What is our approach to History? (Intent)
At St Thomas we aim to develop children’s understanding of substantive concepts, which are revisited throughout different units and are identified in the overview below. Historical enquiry skills are built upon progressively throughout the units and include: Historical Interpretations; Historical Investigations; Chronological Understanding; Knowledge and Understanding of Events and People in the Past; Presenting, Organising and Communicating; and Substantive Concepts and Historical Vocabulary. In addition to this, progression of disciplinary concepts are also woven into units and include: Continuity and Change; Cause and Consequence; Similarities and Differences; and Historical Significance.
The coverage of some history in KS1, such as ‘Transport’ and ‘Explorers’, enables children to acquire an understanding of time, events and people within their own living memory as well as their parents’ and grandparents’ memories. For KS1, we have designed a curriculum that can be covered chronologically in each year group to allow a full opportunity for children to really grasp the difficult concept of the passing of time. Therefore, in year 1, children will start with a unit that is the furthest back in time and end with a unit that looks at some more recent history. This order repeats in year 2.
The aim is for children to truly develop and embed a sense of time, understand how civilisations were interconnected and to be exposed to a diverse range of history topics. Children start to understand how some historical events occurred concurrently in different locations, e.g. Ancient Egypt, Ancient Greece and the Stone Age.
What does History look like in the classroom? (Implementation)
In order for children to know more and remember more in each area of history studied, the lesson sequence is structured so that prior learning is always considered and opportunities for revision and retrieval of key dates, events and facts are built into lessons. We have added 'do now' sections at the start of lessons that often revisit the key substantive knowledge taken from the linked knowledge organiser. Multiple choice quizzes also provide great opportunities to help make the key knowledge stick. This all allows for revision to become part of good practice and ultimately helps build a depth to children’s historical understanding. Through revisiting and consolidating skills, our lessons and resources help children build on prior knowledge alongside introducing new skills and challenge. Revision and introduction of key vocabulary is built into each lesson. This vocabulary is then included in knowledge organisers, display materials and additional resources to ensure that children are allowed opportunities to repeat and revise this knowledge.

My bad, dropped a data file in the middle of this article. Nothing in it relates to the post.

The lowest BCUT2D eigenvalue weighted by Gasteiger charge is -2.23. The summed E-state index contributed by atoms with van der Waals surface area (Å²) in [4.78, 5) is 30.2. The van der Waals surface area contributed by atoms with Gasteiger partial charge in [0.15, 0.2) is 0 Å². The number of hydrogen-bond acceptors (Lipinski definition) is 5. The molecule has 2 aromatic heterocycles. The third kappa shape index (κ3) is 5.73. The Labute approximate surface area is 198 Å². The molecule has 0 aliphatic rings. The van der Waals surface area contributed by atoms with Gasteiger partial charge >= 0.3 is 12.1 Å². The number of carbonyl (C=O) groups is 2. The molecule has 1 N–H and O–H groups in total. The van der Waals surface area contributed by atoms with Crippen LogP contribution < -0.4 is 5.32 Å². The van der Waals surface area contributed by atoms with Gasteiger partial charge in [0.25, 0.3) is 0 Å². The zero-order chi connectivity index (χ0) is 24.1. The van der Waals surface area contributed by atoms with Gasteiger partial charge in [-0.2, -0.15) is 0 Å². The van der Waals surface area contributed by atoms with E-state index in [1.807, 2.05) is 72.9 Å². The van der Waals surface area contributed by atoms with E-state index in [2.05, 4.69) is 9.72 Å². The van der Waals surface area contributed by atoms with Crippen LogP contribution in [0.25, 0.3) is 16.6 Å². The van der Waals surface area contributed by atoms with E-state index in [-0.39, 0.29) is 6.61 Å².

Through these lessons, we intend to inspire pupils to develop a love of history and see how it has shaped the world they live in. It is important for children to understand that the past influences the present and the future. We want to encourage children to learn that they can’t change history but what they can do is learn about it and learn from it then use this information to help shape a better future.
How do we measure success in History? (Impact)
We want to ensure that history is loved by teachers and pupils across school, therefore encouraging them to want to continue building on this wealth of historical knowledge and understanding, now and in the future. Progression across the school can also be measured through key questioning skills built into lessons, child-led assessment (such as success criteria grids) and low-stakes assessment (such as retrieval quizzes and summative assessments), all of which inform and target next steps in learning.